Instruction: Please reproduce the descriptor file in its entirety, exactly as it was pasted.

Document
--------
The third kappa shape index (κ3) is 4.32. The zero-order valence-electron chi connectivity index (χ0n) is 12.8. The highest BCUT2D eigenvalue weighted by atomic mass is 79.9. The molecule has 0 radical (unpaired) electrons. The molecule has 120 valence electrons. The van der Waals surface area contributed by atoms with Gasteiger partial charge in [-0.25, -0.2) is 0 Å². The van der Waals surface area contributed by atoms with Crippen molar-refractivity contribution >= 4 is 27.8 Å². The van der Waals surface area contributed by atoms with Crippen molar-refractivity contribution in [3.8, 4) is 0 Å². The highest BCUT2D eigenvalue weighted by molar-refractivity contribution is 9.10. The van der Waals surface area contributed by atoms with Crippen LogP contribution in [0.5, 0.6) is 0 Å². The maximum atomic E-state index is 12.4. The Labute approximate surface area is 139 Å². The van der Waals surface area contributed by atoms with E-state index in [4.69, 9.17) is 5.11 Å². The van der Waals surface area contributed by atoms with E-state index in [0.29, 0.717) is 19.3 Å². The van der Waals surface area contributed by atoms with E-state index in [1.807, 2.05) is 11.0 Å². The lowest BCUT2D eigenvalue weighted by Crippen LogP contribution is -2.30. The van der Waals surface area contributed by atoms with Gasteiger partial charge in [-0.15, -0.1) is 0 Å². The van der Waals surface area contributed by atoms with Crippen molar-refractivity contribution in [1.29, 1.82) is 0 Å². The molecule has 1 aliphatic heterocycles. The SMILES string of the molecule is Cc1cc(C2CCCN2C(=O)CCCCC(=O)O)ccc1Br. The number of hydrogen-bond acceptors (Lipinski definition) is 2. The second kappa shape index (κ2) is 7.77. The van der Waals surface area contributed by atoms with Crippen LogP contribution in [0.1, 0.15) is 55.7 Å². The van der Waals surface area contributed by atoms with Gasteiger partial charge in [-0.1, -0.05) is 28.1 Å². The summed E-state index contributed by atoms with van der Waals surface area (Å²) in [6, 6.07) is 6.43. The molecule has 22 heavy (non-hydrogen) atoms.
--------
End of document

The third kappa shape index (κ3) is 4.32. The zero-order valence-electron chi connectivity index (χ0n) is 12.8. The highest BCUT2D eigenvalue weighted by atomic mass is 79.9. The molecule has 0 radical (unpaired) electrons. The molecule has 120 valence electrons. The van der Waals surface area contributed by atoms with Gasteiger partial charge in [-0.25, -0.2) is 0 Å². The van der Waals surface area contributed by atoms with Crippen molar-refractivity contribution >= 4 is 27.8 Å². The van der Waals surface area contributed by atoms with Crippen molar-refractivity contribution in [3.8, 4) is 0 Å². The highest BCUT2D eigenvalue weighted by molar-refractivity contribution is 9.10. The van der Waals surface area contributed by atoms with Crippen LogP contribution in [0.5, 0.6) is 0 Å². The maximum atomic E-state index is 12.4. The Labute approximate surface area is 139 Å². The van der Waals surface area contributed by atoms with E-state index in [4.69, 9.17) is 5.11 Å². The van der Waals surface area contributed by atoms with E-state index in [0.29, 0.717) is 19.3 Å². The van der Waals surface area contributed by atoms with E-state index in [1.807, 2.05) is 11.0 Å². The lowest BCUT2D eigenvalue weighted by Crippen LogP contribution is -2.30. The van der Waals surface area contributed by atoms with Gasteiger partial charge in [-0.15, -0.1) is 0 Å². The van der Waals surface area contributed by atoms with Crippen molar-refractivity contribution in [1.29, 1.82) is 0 Å². The molecule has 1 aliphatic heterocycles. The SMILES string of the molecule is Cc1cc(C2CCCN2C(=O)CCCCC(=O)O)ccc1Br. The number of hydrogen-bond acceptors (Lipinski definition) is 2. The second kappa shape index (κ2) is 7.77. The van der Waals surface area contributed by atoms with Crippen LogP contribution in [0.1, 0.15) is 55.7 Å². The van der Waals surface area contributed by atoms with Gasteiger partial charge in [-0.1, -0.05) is 28.1 Å². The summed E-state index contributed by atoms with van der Waals surface area (Å²) in [6, 6.07) is 6.43. The molecule has 22 heavy (non-hydrogen) atoms.